Storium Theory: Optional Challenges

This post originally appeared at Gaming Creatively on June 8th, 2017. Most of the time, when we put down a challenge, it’s definite – a note that the story will be focusing on a particular point. But is it possible to use challenges differently? To lay down a challenge for something the players might want to focus on, but are not required to focus on? I believe it is a tool for the toolbox…but one I would show great caution in using. I’ve only pulled out an optional challenge once or twice in my own games, and I am wary of using them often, if at all, in my own narration generally. Storium’s rules are set up more for completion of challenges and requiring of challenges, and I think there’s a good reason for that. In setup, an...

Storium Starters: Crash Landing

This post originally appeared at Gaming Creatively on June 1st, 2017. Storium Starters are starting scene ideas for the generic Storium worlds available to everyone. They contain introductory narration, challenge text, outcomes, and some location or world information that may be necessary to understand the first scene, though I attempt to keep them generic enough that they can easily be slotted in regardless of other world details you might have designed. Along with the initial scene idea, they will also contain ideas for where the story could go from the starting point. Storium Starters are released to public domain and may be used without attribution for your own games. This Storium Starter is meant for the Space Adventure world. It is possible you may find...

Storium Theory: A Shadow in the Light

This post originally appeared on Gaming Creatively on May 11th, 2017. I’ve written a bit about this before, but today I’d like to discuss one of the most fun things that I’ve found to do on Storium – ending a challenge with a Strong ending by playing a Weakness card. Sometimes, you find yourself with a really fascinating opportunity on Storium. You’re writing the final move on a challenge, and it is definitely going Strong – there’s only one card slot left, for instance, and at least 2 more Strong cards have been played than Weakness cards, so even if you play a Weakness card, it’s still going to be 1 up on Strong. These are amazingly fun writing opportunities, and I encourage you to make the most of them. Play a...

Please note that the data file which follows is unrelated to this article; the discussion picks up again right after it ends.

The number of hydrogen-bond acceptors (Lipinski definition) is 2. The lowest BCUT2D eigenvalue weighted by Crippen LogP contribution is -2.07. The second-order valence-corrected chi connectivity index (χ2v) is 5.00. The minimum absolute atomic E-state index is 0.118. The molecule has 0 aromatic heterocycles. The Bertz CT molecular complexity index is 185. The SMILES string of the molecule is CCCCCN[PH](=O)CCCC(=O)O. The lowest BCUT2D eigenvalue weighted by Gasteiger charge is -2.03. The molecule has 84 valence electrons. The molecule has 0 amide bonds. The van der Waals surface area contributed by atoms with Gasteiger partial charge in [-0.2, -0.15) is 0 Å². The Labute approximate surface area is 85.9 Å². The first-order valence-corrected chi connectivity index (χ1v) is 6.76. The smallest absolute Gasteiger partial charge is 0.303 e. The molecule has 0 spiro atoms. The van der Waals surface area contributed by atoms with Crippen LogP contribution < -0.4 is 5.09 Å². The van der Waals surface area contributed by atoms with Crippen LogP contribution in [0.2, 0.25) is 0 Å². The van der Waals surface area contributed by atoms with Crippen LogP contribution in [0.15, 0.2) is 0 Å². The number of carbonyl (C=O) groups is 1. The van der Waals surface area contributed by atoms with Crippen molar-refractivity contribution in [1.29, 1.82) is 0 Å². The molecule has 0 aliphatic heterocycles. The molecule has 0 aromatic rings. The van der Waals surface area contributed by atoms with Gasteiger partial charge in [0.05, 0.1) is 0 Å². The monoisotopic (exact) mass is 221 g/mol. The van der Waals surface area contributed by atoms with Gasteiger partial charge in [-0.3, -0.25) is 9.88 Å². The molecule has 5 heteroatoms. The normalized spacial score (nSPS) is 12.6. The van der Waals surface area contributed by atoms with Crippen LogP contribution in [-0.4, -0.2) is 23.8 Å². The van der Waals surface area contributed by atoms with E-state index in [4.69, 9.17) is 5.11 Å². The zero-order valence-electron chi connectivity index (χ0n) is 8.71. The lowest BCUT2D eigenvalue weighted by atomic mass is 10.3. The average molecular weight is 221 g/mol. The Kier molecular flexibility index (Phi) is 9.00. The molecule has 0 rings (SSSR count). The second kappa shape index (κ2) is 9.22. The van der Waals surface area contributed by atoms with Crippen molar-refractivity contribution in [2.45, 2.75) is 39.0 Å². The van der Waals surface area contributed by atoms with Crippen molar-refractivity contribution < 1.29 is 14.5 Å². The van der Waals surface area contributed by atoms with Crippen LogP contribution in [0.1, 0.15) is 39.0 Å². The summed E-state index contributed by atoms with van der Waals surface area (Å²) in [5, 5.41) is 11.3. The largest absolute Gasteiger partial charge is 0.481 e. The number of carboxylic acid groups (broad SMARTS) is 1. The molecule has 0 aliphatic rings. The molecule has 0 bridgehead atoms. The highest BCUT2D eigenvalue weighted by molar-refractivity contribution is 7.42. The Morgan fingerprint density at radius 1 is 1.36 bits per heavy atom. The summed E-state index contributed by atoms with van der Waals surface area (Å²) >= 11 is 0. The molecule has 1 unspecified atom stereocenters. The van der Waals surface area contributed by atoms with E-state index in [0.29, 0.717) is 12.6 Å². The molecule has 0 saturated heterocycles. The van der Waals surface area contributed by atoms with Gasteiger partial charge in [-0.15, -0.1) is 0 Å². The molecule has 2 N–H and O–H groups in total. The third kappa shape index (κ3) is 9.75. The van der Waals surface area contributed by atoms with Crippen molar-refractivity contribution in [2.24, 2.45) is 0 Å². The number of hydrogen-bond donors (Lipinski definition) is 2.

Storium Theory: Don’t Count Yourself Out

This post originally appeared on Gaming Creatively on May 4th, 2017. Today, I’d like to spend a bit of time on something that I’ve seen here and there on Storium – cases where a person perhaps goes a bit too Weak with a Weakness play…and takes themselves out of a scene. It feels right – it feels better than right, doesn’t it? Isn’t it a great expression of a Weakness to not just suffer a setback, not just suffer some kind of injury, but actually get knocked out or otherwise removed from play for a bit? Well…it is, and it isn’t. Let’s start off with the good: This is, undoubtedly, an example of a player being very willing to show his character suffering for his Weakness. That’s great, and...

Storium Theory: Reading Ahead – Outcomes as Inspiration

This post originally appeared at Gaming Creatively on April 20th, 2017. I’ve written a bit before about how challenge outcomes provide guidelines for writing during a challenge…how they provide the effective limits of what can happen during a challenge, and how they reveal what the players should be writing towards when playing Strengths and Weaknesses. Today, I’d just like to take a little time to look at that from a slightly different angle: Outcomes as inspiration. This falls along similar lines to what I said above: Challenge outcomes reveal what players should be writing towards when playing their cards. Because of this…challenge outcomes provide ideas. If you have trouble writing on a challenge, one of the first things you should do...

Storium Theory: Questions and Answers

This post originally appeared at Gaming Creatively on April 6th, 2017. A while back, I wrote a post on making trouble: The technique by which players could elaborate on the dangers or problems their characters encounter as they wrote the story of a challenge, rather than just leaving the troubles to what the narrator initially established. When you’re writing on a challenge, you’re writing not just your own character’s story but the story of the challenge itself. I’ve already written a great deal on the need to write not just your character’s actions, but the results of those actions, and how those results impact the challenge going forward. I’ve also written on the need to leave things open for other players to use. Today,...